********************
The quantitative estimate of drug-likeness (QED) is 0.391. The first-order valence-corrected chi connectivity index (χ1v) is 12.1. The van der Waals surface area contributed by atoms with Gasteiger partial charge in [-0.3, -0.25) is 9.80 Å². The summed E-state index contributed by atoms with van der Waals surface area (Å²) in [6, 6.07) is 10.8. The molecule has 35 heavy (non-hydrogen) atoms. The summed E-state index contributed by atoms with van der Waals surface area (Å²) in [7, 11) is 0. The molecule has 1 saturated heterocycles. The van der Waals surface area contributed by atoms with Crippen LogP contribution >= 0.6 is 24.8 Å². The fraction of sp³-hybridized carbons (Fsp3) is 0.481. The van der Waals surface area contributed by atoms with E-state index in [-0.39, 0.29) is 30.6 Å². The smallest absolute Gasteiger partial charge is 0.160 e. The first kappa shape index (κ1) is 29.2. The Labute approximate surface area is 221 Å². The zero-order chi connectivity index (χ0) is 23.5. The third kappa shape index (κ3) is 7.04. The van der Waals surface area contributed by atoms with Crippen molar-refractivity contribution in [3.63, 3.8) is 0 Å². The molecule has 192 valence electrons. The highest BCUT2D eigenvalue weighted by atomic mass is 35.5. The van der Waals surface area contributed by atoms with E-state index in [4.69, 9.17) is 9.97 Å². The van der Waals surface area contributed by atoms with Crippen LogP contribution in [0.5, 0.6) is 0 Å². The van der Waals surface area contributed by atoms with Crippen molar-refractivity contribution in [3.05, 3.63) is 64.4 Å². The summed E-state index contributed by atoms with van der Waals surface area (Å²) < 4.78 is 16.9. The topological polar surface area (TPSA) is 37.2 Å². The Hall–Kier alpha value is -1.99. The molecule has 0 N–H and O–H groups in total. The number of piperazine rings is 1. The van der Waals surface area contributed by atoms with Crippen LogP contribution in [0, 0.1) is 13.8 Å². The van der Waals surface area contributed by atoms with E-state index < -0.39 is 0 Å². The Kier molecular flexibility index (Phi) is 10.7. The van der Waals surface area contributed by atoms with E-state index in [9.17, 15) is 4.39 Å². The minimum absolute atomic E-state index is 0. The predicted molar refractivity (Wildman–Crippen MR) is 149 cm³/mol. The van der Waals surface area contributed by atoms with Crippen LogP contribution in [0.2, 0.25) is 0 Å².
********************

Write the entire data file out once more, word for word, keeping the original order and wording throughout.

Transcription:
The quantitative estimate of drug-likeness (QED) is 0.391. The first-order valence-corrected chi connectivity index (χ1v) is 12.1. The van der Waals surface area contributed by atoms with Gasteiger partial charge in [-0.3, -0.25) is 9.80 Å². The summed E-state index contributed by atoms with van der Waals surface area (Å²) in [6, 6.07) is 10.8. The molecule has 35 heavy (non-hydrogen) atoms. The summed E-state index contributed by atoms with van der Waals surface area (Å²) in [7, 11) is 0. The molecule has 1 saturated heterocycles. The van der Waals surface area contributed by atoms with Crippen LogP contribution >= 0.6 is 24.8 Å². The fraction of sp³-hybridized carbons (Fsp3) is 0.481. The van der Waals surface area contributed by atoms with E-state index in [-0.39, 0.29) is 30.6 Å². The smallest absolute Gasteiger partial charge is 0.160 e. The first kappa shape index (κ1) is 29.2. The Labute approximate surface area is 221 Å². The zero-order chi connectivity index (χ0) is 23.5. The third kappa shape index (κ3) is 7.04. The van der Waals surface area contributed by atoms with Crippen molar-refractivity contribution in [3.63, 3.8) is 0 Å². The molecule has 192 valence electrons. The highest BCUT2D eigenvalue weighted by atomic mass is 35.5. The van der Waals surface area contributed by atoms with E-state index in [4.69, 9.17) is 9.97 Å². The van der Waals surface area contributed by atoms with Crippen LogP contribution in [0.5, 0.6) is 0 Å². The van der Waals surface area contributed by atoms with Crippen molar-refractivity contribution in [3.05, 3.63) is 64.4 Å². The summed E-state index contributed by atoms with van der Waals surface area (Å²) < 4.78 is 16.9. The topological polar surface area (TPSA) is 37.2 Å². The Hall–Kier alpha value is -1.99. The molecule has 0 N–H and O–H groups in total. The number of piperazine rings is 1. The van der Waals surface area contributed by atoms with Crippen LogP contribution in [0, 0.1) is 13.8 Å². The van der Waals surface area contributed by atoms with E-state index < -0.39 is 0 Å². The Kier molecular flexibility index (Phi) is 10.7. The van der Waals surface area contributed by atoms with E-state index in [9.17, 15) is 4.39 Å². The minimum absolute atomic E-state index is 0. The predicted molar refractivity (Wildman–Crippen MR) is 149 cm³/mol. The van der Waals surface area contributed by atoms with Crippen LogP contribution in [0.2, 0.25) is 0 Å².